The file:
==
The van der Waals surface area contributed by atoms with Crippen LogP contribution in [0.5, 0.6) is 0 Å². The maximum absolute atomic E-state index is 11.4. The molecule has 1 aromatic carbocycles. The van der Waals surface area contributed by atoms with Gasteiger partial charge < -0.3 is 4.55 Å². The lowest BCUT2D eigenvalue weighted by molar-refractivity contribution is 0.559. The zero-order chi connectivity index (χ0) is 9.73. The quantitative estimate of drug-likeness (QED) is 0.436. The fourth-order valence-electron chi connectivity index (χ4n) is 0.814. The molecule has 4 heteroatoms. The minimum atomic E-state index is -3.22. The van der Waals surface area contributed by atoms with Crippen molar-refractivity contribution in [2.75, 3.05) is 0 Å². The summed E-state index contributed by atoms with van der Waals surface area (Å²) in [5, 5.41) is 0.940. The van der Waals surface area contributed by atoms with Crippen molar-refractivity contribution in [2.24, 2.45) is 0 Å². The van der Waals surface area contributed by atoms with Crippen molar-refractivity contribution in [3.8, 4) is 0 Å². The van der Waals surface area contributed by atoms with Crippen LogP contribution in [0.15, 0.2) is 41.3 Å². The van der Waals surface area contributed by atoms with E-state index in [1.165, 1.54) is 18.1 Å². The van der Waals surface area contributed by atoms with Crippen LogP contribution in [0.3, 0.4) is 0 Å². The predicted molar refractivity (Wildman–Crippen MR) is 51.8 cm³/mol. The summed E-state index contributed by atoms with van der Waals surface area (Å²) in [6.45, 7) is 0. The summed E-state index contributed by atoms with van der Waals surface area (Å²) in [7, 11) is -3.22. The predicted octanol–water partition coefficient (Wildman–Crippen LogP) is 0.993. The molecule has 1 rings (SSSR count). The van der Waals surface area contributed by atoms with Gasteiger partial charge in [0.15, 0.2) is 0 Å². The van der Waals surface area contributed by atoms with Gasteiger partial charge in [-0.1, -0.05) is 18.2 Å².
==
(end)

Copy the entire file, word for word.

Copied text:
The van der Waals surface area contributed by atoms with Crippen LogP contribution in [0.5, 0.6) is 0 Å². The maximum absolute atomic E-state index is 11.4. The molecule has 1 aromatic carbocycles. The van der Waals surface area contributed by atoms with Gasteiger partial charge < -0.3 is 4.55 Å². The lowest BCUT2D eigenvalue weighted by molar-refractivity contribution is 0.559. The zero-order chi connectivity index (χ0) is 9.73. The quantitative estimate of drug-likeness (QED) is 0.436. The fourth-order valence-electron chi connectivity index (χ4n) is 0.814. The molecule has 4 heteroatoms. The minimum atomic E-state index is -3.22. The van der Waals surface area contributed by atoms with Crippen molar-refractivity contribution in [2.75, 3.05) is 0 Å². The summed E-state index contributed by atoms with van der Waals surface area (Å²) in [5, 5.41) is 0.940. The van der Waals surface area contributed by atoms with Crippen molar-refractivity contribution in [2.24, 2.45) is 0 Å². The van der Waals surface area contributed by atoms with Crippen molar-refractivity contribution in [3.8, 4) is 0 Å². The van der Waals surface area contributed by atoms with Crippen LogP contribution in [0.15, 0.2) is 41.3 Å². The van der Waals surface area contributed by atoms with E-state index in [1.165, 1.54) is 18.1 Å². The van der Waals surface area contributed by atoms with Crippen LogP contribution in [0.3, 0.4) is 0 Å². The predicted molar refractivity (Wildman–Crippen MR) is 51.8 cm³/mol. The summed E-state index contributed by atoms with van der Waals surface area (Å²) in [6.45, 7) is 0. The summed E-state index contributed by atoms with van der Waals surface area (Å²) in [7, 11) is -3.22. The predicted octanol–water partition coefficient (Wildman–Crippen LogP) is 0.993. The molecule has 1 rings (SSSR count). The van der Waals surface area contributed by atoms with Gasteiger partial charge in [0.15, 0.2) is 0 Å². The van der Waals surface area contributed by atoms with Gasteiger partial charge in [-0.1, -0.05) is 18.2 Å².